Senior center ground broken

$6.8 million project in Fallston named after council member

November 16, 2008|By Mary Gail Hare | Mary Gail Hare,

With its elderly population growing more quickly than any other segment, Harford County will build a sixth senior center to serve its fast-developing western area.

And no official could be more thrilled than Veronica "Roni" Chenowith, Harford's senior county council member, who learned at the groundbreaking Thursday that the $6.8 million center will be named in her honor.

Although battling illness, Chenowith refused to miss the official start to a 30,000-square-foot project, which the Department of Parks and Recreation is sharing with Community Services, Office on Aging.

"I have been working on this for 12 years and would not miss it for the world," she said. "It has been a long journey into reality."

Despite heavy rain and cold, Chenowith stood with a crowd of officials under a gazebo and pronounced the day beautiful. Wearing a builder's hard hat, she dug the ceremonial gold shovel into a symbolic mound of dirt. She overlooked fields where she and her husband, Joe, coached for decades and said she "was flooded with wonderful memories."

A recreation council that started with three football teams and about 90 young players now includes thousands playing sports year round.

Joe Chenowith is still vice president of the Fallston Recreation Council, where both he and his wife have each volunteered for more than 35 years. They now see children they once coached volunteering with another generation and many still call Roni Chenowith "Mom."

"For her dedication to the Fallston Recreation Council and for being the ambassador for this area for so long, we are naming this center after Roni," said county Executive David Craig.

The building, which is expected to open in the spring of 2010, will be a near replica of the McFaul and Havre de Grace activity centers, both heavily used by seniors and youth.

"This will be a building for all populations," said Joseph Pfaff, county director of recreation and parks. "We are getting a big bang for our dollars."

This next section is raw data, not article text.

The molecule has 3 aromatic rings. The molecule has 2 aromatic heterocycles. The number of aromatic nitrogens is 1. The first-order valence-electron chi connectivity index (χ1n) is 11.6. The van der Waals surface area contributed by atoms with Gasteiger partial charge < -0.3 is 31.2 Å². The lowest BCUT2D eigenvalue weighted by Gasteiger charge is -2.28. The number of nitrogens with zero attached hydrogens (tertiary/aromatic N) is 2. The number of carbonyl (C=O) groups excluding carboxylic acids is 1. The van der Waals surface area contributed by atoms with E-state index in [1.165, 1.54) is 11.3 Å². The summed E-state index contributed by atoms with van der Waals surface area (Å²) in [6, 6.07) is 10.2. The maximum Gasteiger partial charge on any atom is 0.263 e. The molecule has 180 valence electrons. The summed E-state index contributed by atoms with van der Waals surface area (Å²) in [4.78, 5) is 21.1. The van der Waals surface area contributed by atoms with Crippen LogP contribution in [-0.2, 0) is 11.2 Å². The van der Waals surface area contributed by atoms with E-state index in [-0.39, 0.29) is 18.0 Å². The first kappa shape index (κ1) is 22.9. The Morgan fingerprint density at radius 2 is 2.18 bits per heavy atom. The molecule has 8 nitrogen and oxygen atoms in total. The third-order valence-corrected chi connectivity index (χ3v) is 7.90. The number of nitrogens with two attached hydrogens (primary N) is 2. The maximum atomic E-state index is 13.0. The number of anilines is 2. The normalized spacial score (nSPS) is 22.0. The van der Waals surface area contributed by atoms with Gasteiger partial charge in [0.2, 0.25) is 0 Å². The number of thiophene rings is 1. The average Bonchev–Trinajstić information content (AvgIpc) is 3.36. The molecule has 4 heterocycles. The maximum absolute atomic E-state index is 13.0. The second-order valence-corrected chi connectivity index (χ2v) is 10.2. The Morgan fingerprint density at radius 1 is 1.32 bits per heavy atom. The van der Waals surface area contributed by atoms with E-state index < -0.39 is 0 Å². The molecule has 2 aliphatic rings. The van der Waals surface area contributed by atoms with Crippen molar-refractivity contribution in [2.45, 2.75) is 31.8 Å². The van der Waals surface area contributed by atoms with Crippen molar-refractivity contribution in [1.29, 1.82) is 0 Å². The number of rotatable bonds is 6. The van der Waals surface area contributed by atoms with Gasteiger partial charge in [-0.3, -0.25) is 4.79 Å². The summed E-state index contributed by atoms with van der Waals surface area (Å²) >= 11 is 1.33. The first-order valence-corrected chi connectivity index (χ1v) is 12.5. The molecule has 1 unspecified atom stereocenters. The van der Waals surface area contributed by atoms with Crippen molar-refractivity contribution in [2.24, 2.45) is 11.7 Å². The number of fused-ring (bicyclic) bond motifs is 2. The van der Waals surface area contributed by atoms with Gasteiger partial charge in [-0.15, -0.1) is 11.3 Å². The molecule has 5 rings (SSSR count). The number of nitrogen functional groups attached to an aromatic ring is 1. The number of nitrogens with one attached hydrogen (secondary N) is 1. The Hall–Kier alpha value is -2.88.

Census data show that Harford seniors will soon outnumber the students in its schools.

"We have no senior center in the part of our world, where there is a rapidly growing senior population in a rapidly growing area," said Karen Winkowski, administrator for the Office on Aging.

More than 800 Fallston residents, ages 65 and older, have participated in senior programs at other centers, she said. Those residents typically have their own transportation, while many others do not.

A center nearer home could potentially provide programs and services for as many as 20,000 seniors, an estimate based on 2000 census data, she said.

"We know there are many seniors in this area who are without transportation," Winkowski said. "We can provide a centralized location in this community that will be closer to their homes. It will open the door for many others."

Harford Transit is expected to provide bus service to the center.

"The idea is to meet people where their needs are and provide a wide variety of services," she said. "We are trying to make our centers as appealing as we can. They are active, fun places with a lot of resources."

The project came in at $2 million under its projected cost. Construction of the building and additional parking will mean the loss of two baseball diamonds at the 75-acre Fallston recreation complex, but the county will add fields nearby at its Benson Center.

The Chenowith Activity Center will house the largest gym in the county, Pfaff said. The gym can be divided, so that a basketball game, with bleachers for spectators, can go on simultaneously with an exercise group. The center will also house meeting areas, offices, classrooms and a dining room, all in a campus-like setting.

Participants can take a course in computers or fine arts, work out in the fitness center and have lunch with friends. Youth and adults can enjoy after-school and evening activities.

"This center is an excellent example of how to make the most of scarce resources of land and money and build one facility to fit two different needs," Craig said. "We know from the other centers that putting seniors and teens in the same building works."

Roni Chenowith said she envisions a learning atmosphere where "kids 6 to 60 and beyond can share friendships and ideas and create a greater sense of community."

And, she added, she plans to be among them.

Baltimore Sun Articles
Please note the green-lined linked article text has been applied commercially without any involvement from our newsroom editors, reporters or any other editorial staff.